In accordance with the invention, a photographic picture which, in addition to the silver image, contains a dye image resulting from developer, as described, is treated so as to improve the image quality. This treatment comprises contacting said picture with an alkaline treatment solution with a pH of at least 9, said solution containing a heavy metal complex having a stability constant smaller than that of the dye-heavy metal complex formed. The dye of the color image, which results from the use of developer as described herein, is that which combines with the metal ions to form the dyeheavy metal complex referred to. The heavy metal complex is one which is capable of producing the dyeheavy inetal complex, resulting in an image of increased optical density. 7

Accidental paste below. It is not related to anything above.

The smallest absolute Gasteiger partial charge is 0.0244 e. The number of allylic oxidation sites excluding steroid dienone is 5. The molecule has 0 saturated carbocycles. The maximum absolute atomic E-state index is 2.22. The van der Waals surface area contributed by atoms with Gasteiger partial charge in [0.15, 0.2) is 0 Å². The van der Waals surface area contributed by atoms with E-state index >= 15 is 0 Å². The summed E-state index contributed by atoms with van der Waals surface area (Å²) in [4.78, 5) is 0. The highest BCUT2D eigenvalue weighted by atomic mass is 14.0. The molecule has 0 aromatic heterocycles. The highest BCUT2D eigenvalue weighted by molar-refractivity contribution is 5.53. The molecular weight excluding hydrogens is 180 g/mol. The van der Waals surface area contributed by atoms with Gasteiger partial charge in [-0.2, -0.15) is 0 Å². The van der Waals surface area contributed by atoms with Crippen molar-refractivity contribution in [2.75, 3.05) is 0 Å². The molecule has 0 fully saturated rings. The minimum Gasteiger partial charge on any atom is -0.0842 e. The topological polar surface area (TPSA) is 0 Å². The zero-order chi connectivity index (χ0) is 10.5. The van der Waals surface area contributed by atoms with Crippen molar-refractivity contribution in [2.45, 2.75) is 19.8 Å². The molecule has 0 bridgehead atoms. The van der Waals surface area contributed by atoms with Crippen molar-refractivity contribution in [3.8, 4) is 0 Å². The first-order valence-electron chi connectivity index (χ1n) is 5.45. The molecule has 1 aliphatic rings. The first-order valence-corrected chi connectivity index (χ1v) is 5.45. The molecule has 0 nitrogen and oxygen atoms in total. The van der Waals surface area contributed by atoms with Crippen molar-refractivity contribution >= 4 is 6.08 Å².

Production of the treatment solutions of the invention can be accomplished in a known manner. Thus, for example, the complex former and the metal salt can be dissolved separately in water, the two solutions can be combined and subsequently the pH can be raised to at least 9 through the addition of an alkali.
However, one can also first produce the complex salt in solid form, such as, for example, is described for copper tetramine sulfate in L. Vanino, Handbuch der praeparativen Chemie, Vol. l, page 516 (Stuttgart 1925). Then, before use the complex compound can be dissolved in water and the pH of this solution can subsequently again be increased to at least 9 through addition of an alkali.